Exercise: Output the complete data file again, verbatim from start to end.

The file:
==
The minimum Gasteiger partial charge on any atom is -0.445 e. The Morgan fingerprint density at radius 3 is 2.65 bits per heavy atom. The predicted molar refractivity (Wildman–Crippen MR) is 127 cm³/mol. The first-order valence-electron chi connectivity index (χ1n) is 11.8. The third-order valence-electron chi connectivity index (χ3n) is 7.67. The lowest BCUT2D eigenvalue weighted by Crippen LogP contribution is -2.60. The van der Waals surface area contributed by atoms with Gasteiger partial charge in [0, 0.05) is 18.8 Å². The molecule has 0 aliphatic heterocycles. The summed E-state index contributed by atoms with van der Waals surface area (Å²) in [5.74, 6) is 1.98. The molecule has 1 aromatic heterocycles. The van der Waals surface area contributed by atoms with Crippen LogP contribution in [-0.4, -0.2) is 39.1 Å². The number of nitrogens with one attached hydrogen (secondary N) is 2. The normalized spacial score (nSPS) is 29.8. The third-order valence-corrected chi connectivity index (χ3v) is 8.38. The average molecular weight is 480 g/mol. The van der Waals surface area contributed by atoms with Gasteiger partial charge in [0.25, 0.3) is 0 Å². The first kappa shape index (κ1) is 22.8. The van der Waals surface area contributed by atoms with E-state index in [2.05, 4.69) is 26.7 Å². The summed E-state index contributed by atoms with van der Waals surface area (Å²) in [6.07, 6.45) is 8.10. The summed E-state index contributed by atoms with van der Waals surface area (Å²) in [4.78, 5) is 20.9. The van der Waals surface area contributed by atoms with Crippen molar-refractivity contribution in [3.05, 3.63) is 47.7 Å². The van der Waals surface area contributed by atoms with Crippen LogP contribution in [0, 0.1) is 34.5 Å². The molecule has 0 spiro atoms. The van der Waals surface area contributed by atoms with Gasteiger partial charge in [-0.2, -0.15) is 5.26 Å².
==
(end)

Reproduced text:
The minimum Gasteiger partial charge on any atom is -0.445 e. The Morgan fingerprint density at radius 3 is 2.65 bits per heavy atom. The predicted molar refractivity (Wildman–Crippen MR) is 127 cm³/mol. The first-order valence-electron chi connectivity index (χ1n) is 11.8. The third-order valence-electron chi connectivity index (χ3n) is 7.67. The lowest BCUT2D eigenvalue weighted by Crippen LogP contribution is -2.60. The van der Waals surface area contributed by atoms with Gasteiger partial charge in [0, 0.05) is 18.8 Å². The molecule has 0 aliphatic heterocycles. The summed E-state index contributed by atoms with van der Waals surface area (Å²) in [5.74, 6) is 1.98. The molecule has 1 aromatic heterocycles. The van der Waals surface area contributed by atoms with Crippen LogP contribution in [-0.4, -0.2) is 39.1 Å². The number of nitrogens with one attached hydrogen (secondary N) is 2. The normalized spacial score (nSPS) is 29.8. The third-order valence-corrected chi connectivity index (χ3v) is 8.38. The average molecular weight is 480 g/mol. The van der Waals surface area contributed by atoms with Gasteiger partial charge in [0.25, 0.3) is 0 Å². The first kappa shape index (κ1) is 22.8. The van der Waals surface area contributed by atoms with E-state index in [2.05, 4.69) is 26.7 Å². The summed E-state index contributed by atoms with van der Waals surface area (Å²) in [6.07, 6.45) is 8.10. The summed E-state index contributed by atoms with van der Waals surface area (Å²) in [4.78, 5) is 20.9. The van der Waals surface area contributed by atoms with Crippen molar-refractivity contribution in [3.05, 3.63) is 47.7 Å². The van der Waals surface area contributed by atoms with Crippen LogP contribution in [0, 0.1) is 34.5 Å². The molecule has 0 spiro atoms. The van der Waals surface area contributed by atoms with Gasteiger partial charge in [-0.2, -0.15) is 5.26 Å².